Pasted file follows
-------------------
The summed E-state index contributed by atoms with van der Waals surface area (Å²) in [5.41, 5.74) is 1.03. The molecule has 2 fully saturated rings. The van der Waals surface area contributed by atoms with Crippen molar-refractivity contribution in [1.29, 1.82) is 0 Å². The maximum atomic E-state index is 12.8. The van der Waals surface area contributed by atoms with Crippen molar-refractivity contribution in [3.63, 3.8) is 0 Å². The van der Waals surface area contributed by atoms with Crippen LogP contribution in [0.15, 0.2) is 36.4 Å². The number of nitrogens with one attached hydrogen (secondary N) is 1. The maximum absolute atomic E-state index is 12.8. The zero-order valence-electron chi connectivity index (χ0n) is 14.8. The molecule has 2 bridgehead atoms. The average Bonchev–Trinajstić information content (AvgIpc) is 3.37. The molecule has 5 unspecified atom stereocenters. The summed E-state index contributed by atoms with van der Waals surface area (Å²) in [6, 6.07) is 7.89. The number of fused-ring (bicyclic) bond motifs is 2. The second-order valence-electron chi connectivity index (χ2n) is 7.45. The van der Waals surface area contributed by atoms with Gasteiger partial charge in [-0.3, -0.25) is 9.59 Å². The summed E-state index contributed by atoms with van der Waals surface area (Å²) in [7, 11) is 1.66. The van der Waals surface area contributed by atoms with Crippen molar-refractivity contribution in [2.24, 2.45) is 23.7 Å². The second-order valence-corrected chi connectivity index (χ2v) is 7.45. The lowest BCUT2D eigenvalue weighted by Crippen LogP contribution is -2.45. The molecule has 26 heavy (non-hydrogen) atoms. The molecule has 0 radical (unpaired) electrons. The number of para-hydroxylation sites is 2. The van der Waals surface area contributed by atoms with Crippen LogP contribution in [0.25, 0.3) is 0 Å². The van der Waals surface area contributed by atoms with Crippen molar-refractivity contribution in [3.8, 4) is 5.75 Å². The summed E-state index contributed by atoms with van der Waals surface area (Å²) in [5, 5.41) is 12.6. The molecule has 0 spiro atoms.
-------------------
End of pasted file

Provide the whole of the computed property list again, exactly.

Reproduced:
The summed E-state index contributed by atoms with van der Waals surface area (Å²) in [5.41, 5.74) is 1.03. The molecule has 2 fully saturated rings. The van der Waals surface area contributed by atoms with Crippen molar-refractivity contribution in [1.29, 1.82) is 0 Å². The maximum atomic E-state index is 12.8. The van der Waals surface area contributed by atoms with Crippen molar-refractivity contribution in [3.63, 3.8) is 0 Å². The van der Waals surface area contributed by atoms with Crippen LogP contribution in [0.15, 0.2) is 36.4 Å². The number of nitrogens with one attached hydrogen (secondary N) is 1. The maximum absolute atomic E-state index is 12.8. The zero-order valence-electron chi connectivity index (χ0n) is 14.8. The molecule has 2 bridgehead atoms. The average Bonchev–Trinajstić information content (AvgIpc) is 3.37. The molecule has 5 unspecified atom stereocenters. The summed E-state index contributed by atoms with van der Waals surface area (Å²) in [6, 6.07) is 7.89. The number of fused-ring (bicyclic) bond motifs is 2. The second-order valence-electron chi connectivity index (χ2n) is 7.45. The van der Waals surface area contributed by atoms with Gasteiger partial charge in [-0.3, -0.25) is 9.59 Å². The summed E-state index contributed by atoms with van der Waals surface area (Å²) in [7, 11) is 1.66. The van der Waals surface area contributed by atoms with Crippen molar-refractivity contribution in [2.24, 2.45) is 23.7 Å². The second-order valence-corrected chi connectivity index (χ2v) is 7.45. The lowest BCUT2D eigenvalue weighted by Crippen LogP contribution is -2.45. The molecule has 26 heavy (non-hydrogen) atoms. The molecule has 0 radical (unpaired) electrons. The number of para-hydroxylation sites is 2. The van der Waals surface area contributed by atoms with Crippen LogP contribution in [0.25, 0.3) is 0 Å². The van der Waals surface area contributed by atoms with Crippen molar-refractivity contribution in [3.8, 4) is 5.75 Å². The summed E-state index contributed by atoms with van der Waals surface area (Å²) in [5, 5.41) is 12.6. The molecule has 0 spiro atoms.